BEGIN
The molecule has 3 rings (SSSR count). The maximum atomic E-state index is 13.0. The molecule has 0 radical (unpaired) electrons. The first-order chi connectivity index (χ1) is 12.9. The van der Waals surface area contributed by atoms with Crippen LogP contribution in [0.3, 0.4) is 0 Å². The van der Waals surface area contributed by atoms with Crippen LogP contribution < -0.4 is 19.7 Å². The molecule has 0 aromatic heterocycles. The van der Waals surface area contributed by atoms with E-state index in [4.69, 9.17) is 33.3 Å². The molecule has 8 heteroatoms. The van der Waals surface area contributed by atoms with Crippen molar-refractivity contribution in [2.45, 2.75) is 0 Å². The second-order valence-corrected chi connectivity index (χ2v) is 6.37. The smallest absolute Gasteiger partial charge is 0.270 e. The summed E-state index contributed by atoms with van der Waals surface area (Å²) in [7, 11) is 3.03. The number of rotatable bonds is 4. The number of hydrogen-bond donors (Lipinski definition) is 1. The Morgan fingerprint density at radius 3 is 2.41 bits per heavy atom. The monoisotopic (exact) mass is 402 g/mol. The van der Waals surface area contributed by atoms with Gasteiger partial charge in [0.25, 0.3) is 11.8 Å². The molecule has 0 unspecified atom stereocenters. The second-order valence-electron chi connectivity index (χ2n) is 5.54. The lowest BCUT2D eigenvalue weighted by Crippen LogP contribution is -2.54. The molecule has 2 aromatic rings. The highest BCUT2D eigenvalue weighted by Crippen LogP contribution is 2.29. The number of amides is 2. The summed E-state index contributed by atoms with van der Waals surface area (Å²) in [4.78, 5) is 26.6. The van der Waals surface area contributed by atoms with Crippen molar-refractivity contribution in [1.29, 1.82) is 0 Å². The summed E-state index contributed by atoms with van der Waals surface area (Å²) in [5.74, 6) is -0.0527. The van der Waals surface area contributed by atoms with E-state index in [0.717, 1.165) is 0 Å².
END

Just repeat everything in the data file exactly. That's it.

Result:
The molecule has 3 rings (SSSR count). The maximum atomic E-state index is 13.0. The molecule has 0 radical (unpaired) electrons. The first-order chi connectivity index (χ1) is 12.9. The van der Waals surface area contributed by atoms with Crippen LogP contribution in [0.3, 0.4) is 0 Å². The van der Waals surface area contributed by atoms with Crippen LogP contribution < -0.4 is 19.7 Å². The molecule has 0 aromatic heterocycles. The van der Waals surface area contributed by atoms with E-state index in [4.69, 9.17) is 33.3 Å². The molecule has 8 heteroatoms. The van der Waals surface area contributed by atoms with Crippen molar-refractivity contribution in [2.45, 2.75) is 0 Å². The second-order valence-corrected chi connectivity index (χ2v) is 6.37. The smallest absolute Gasteiger partial charge is 0.270 e. The summed E-state index contributed by atoms with van der Waals surface area (Å²) in [7, 11) is 3.03. The number of rotatable bonds is 4. The number of hydrogen-bond donors (Lipinski definition) is 1. The Morgan fingerprint density at radius 3 is 2.41 bits per heavy atom. The monoisotopic (exact) mass is 402 g/mol. The van der Waals surface area contributed by atoms with Gasteiger partial charge in [0.25, 0.3) is 11.8 Å². The molecule has 0 unspecified atom stereocenters. The second-order valence-electron chi connectivity index (χ2n) is 5.54. The lowest BCUT2D eigenvalue weighted by Crippen LogP contribution is -2.54. The molecule has 2 aromatic rings. The highest BCUT2D eigenvalue weighted by Crippen LogP contribution is 2.29. The number of amides is 2. The summed E-state index contributed by atoms with van der Waals surface area (Å²) in [4.78, 5) is 26.6. The van der Waals surface area contributed by atoms with Crippen molar-refractivity contribution in [1.29, 1.82) is 0 Å². The summed E-state index contributed by atoms with van der Waals surface area (Å²) in [5.74, 6) is -0.0527. The van der Waals surface area contributed by atoms with E-state index in [0.717, 1.165) is 0 Å².